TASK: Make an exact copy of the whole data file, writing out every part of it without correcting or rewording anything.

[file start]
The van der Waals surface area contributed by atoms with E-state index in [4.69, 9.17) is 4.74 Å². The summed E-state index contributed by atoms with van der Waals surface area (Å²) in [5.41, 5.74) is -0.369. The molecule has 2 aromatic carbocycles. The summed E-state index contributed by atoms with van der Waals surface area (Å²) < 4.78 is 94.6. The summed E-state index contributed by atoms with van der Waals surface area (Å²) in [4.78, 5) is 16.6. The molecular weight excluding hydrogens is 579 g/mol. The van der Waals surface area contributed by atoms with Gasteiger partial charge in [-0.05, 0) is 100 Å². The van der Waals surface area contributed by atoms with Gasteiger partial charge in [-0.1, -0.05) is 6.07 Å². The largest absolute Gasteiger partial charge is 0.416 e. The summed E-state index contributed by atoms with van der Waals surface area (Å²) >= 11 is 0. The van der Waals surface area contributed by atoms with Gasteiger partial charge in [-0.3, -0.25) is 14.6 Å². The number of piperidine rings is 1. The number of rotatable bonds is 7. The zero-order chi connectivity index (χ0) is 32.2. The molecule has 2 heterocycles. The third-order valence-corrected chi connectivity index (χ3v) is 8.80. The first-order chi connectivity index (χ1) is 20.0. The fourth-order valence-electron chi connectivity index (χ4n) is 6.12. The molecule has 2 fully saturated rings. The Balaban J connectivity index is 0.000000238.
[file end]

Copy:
The van der Waals surface area contributed by atoms with E-state index in [4.69, 9.17) is 4.74 Å². The summed E-state index contributed by atoms with van der Waals surface area (Å²) in [5.41, 5.74) is -0.369. The molecule has 2 aromatic carbocycles. The summed E-state index contributed by atoms with van der Waals surface area (Å²) < 4.78 is 94.6. The summed E-state index contributed by atoms with van der Waals surface area (Å²) in [4.78, 5) is 16.6. The molecular weight excluding hydrogens is 579 g/mol. The van der Waals surface area contributed by atoms with Gasteiger partial charge in [-0.05, 0) is 100 Å². The van der Waals surface area contributed by atoms with Gasteiger partial charge in [-0.1, -0.05) is 6.07 Å². The largest absolute Gasteiger partial charge is 0.416 e. The summed E-state index contributed by atoms with van der Waals surface area (Å²) >= 11 is 0. The van der Waals surface area contributed by atoms with Gasteiger partial charge in [-0.3, -0.25) is 14.6 Å². The number of piperidine rings is 1. The number of rotatable bonds is 7. The zero-order chi connectivity index (χ0) is 32.2. The molecule has 2 heterocycles. The third-order valence-corrected chi connectivity index (χ3v) is 8.80. The first-order chi connectivity index (χ1) is 20.0. The fourth-order valence-electron chi connectivity index (χ4n) is 6.12. The molecule has 2 fully saturated rings. The Balaban J connectivity index is 0.000000238.